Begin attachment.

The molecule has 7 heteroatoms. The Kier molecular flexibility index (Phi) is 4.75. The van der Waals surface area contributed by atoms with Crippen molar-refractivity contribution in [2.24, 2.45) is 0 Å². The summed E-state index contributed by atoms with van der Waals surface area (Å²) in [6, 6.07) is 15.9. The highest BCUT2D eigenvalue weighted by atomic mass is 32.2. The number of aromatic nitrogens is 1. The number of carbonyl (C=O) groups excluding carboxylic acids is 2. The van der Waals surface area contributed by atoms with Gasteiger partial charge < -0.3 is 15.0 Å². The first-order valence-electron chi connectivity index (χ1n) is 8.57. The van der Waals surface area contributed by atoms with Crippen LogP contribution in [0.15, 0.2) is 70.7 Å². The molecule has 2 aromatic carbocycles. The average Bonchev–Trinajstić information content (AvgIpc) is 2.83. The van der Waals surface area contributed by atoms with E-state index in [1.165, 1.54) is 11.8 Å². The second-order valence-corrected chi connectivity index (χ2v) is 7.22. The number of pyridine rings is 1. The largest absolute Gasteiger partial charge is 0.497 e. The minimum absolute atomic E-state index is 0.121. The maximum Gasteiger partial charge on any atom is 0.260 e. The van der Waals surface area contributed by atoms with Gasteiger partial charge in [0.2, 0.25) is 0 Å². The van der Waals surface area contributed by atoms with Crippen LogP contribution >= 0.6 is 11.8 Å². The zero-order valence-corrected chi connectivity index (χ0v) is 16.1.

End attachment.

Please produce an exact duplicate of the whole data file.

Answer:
The molecule has 7 heteroatoms. The Kier molecular flexibility index (Phi) is 4.75. The van der Waals surface area contributed by atoms with Crippen molar-refractivity contribution in [2.24, 2.45) is 0 Å². The summed E-state index contributed by atoms with van der Waals surface area (Å²) in [6, 6.07) is 15.9. The highest BCUT2D eigenvalue weighted by atomic mass is 32.2. The number of aromatic nitrogens is 1. The number of carbonyl (C=O) groups excluding carboxylic acids is 2. The van der Waals surface area contributed by atoms with Gasteiger partial charge < -0.3 is 15.0 Å². The first-order valence-electron chi connectivity index (χ1n) is 8.57. The van der Waals surface area contributed by atoms with Crippen LogP contribution in [0.15, 0.2) is 70.7 Å². The molecule has 2 aromatic carbocycles. The average Bonchev–Trinajstić information content (AvgIpc) is 2.83. The van der Waals surface area contributed by atoms with E-state index in [1.165, 1.54) is 11.8 Å². The second-order valence-corrected chi connectivity index (χ2v) is 7.22. The number of pyridine rings is 1. The largest absolute Gasteiger partial charge is 0.497 e. The minimum absolute atomic E-state index is 0.121. The maximum Gasteiger partial charge on any atom is 0.260 e. The van der Waals surface area contributed by atoms with Gasteiger partial charge in [0.2, 0.25) is 0 Å². The van der Waals surface area contributed by atoms with Crippen LogP contribution >= 0.6 is 11.8 Å². The zero-order valence-corrected chi connectivity index (χ0v) is 16.1.